The current formal common denominator of the electricity supply system in Europe has been the Harmonized Electricity Market Role Model (HEMRM) set up by ENTSO-E, ebIX, and EFET at the turn of the millennium; it introduced the concept of de-coupling and the vertical structuring of the system into the previously vertically integrated system. Since then, within demonstration projects, the system has been undergoing further changes in a controlled environment, generating bottom-up energy, caused by new technologies, business models, and new players, and extending the concept of the system to the level of energy communities and prosumers.

Therefore, this paper proposes a coherent approach to the extension of HEMRM to the lowest levels in both the grid and market segments—full harmonization. This entails further structuring of both segments downwards and applying the principles of vertically nested subsystems—a system of systems approach—to a unit functional level of the electricity system, which can be the prosumer itself. At the lowest levels, the de-coupled system becomes coupled; additionally, it cross-sects with other energy vectors. Complete harmonization reduces the number of system and market segments and represents system standardization, leading to both subsystem and system-wide optimization: energy trading takes place on each level, and each system tries to optimize its operation techno-economically, in terms of the efficient use of energy and balancing of supply and demand.

Prerequisites for it include the automated trading of flexibilities by the prosumers and implicit trading of energy transfer capacities along the distribution grids. The energy reservoirs, implicit and explicit, short-term, and long-term, play a vital role in techno-economic balancing.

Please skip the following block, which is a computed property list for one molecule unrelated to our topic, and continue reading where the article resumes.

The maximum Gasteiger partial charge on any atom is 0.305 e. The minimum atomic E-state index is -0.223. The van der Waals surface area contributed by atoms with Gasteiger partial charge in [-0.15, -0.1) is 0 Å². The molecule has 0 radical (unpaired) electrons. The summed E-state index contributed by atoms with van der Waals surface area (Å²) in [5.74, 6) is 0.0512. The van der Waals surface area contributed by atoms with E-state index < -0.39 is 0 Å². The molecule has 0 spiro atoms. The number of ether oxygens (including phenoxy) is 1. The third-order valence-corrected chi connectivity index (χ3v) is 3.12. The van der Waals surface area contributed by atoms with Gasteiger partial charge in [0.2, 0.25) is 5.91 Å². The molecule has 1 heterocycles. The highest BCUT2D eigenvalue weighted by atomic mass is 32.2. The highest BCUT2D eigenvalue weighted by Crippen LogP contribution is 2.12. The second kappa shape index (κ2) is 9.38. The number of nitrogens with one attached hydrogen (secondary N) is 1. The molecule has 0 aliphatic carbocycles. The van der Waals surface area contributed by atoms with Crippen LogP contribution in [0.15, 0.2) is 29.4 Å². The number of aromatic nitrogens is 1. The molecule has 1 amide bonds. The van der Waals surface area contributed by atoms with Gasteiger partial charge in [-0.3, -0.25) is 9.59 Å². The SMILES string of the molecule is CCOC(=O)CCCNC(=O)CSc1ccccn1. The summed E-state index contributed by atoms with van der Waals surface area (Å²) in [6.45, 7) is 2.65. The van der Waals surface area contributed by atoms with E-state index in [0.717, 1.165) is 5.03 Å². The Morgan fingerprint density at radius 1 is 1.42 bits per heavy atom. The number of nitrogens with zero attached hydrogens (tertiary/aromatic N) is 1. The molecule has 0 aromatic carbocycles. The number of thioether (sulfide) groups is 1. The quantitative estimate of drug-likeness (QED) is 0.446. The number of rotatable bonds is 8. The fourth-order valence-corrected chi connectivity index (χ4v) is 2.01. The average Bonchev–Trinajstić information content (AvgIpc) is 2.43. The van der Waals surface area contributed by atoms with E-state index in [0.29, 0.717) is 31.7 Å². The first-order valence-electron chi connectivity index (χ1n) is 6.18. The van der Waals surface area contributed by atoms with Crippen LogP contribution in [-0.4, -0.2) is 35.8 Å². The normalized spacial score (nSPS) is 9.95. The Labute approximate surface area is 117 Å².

A representative subsystem this concept enables is Local energy community (LEC). The LEC consists of prosumers, consumers, and producers of different sizes and characters: residential homes, tertiary buildings, RES producers, industrial companies of various sizes, and technology—all of which are connected to the electricity grid.


LEC is one of the most relevant ecosystems in terms of green transition. It brings into the energy supply system new players—prosumers—who actively trade their flexibilities among themselves and on the external markets, and stimulates new enabling technologies, notably, automated close-to-real-time trading, boosting end-to-end automated solutions. With the advent of hydrogen-based systems in energy supply, the LEC represents an energy supply subsystem that, on the one hand, boosts the local production of renewables, and on the other hand, links different energy carriers, thus providing a cross-sector optimum.

The complete paper is available at the link:

Among authors of the paper is a member of our research team,  Zoran Marinšek, PhD and our member Renn d.o.o. representative, Sašo Brus.

Significance of LEC use case – it is replicable in all regions in Europe and globally with sufficient local expression and topology:

  • It will create substantial market
  • The sizes of building blocks – products in RES and hydrogen-based systems will be from a few kWe to a few 100 kWe (a few MWe)
  • These sizes provide opening for participation of regional industry in international value chains with their products & services, as part of the functional units, both in RES and HFC, but also electrolysers. This is predominantly the sector of high tech SMEs and start-ups.
  • LEC, shaped as subsystems in energy supply, will be on average 75% self-sufficient, peaking at close to 90%. As such, LEC will be the carrier of dispersed energy production as opposed to concentrated energy produvtion.
  • Additionally, we envisage that at least 50% of supply in these investments will come from local industry.

The partitioning between concentrated and dispersed production will be based on energy flexibilities supplied by the prosumers: concentrated production will focus on base-load supply, while local production will cater to most of the transients on the distribution grids, as conceptually depicted in the picture bellow: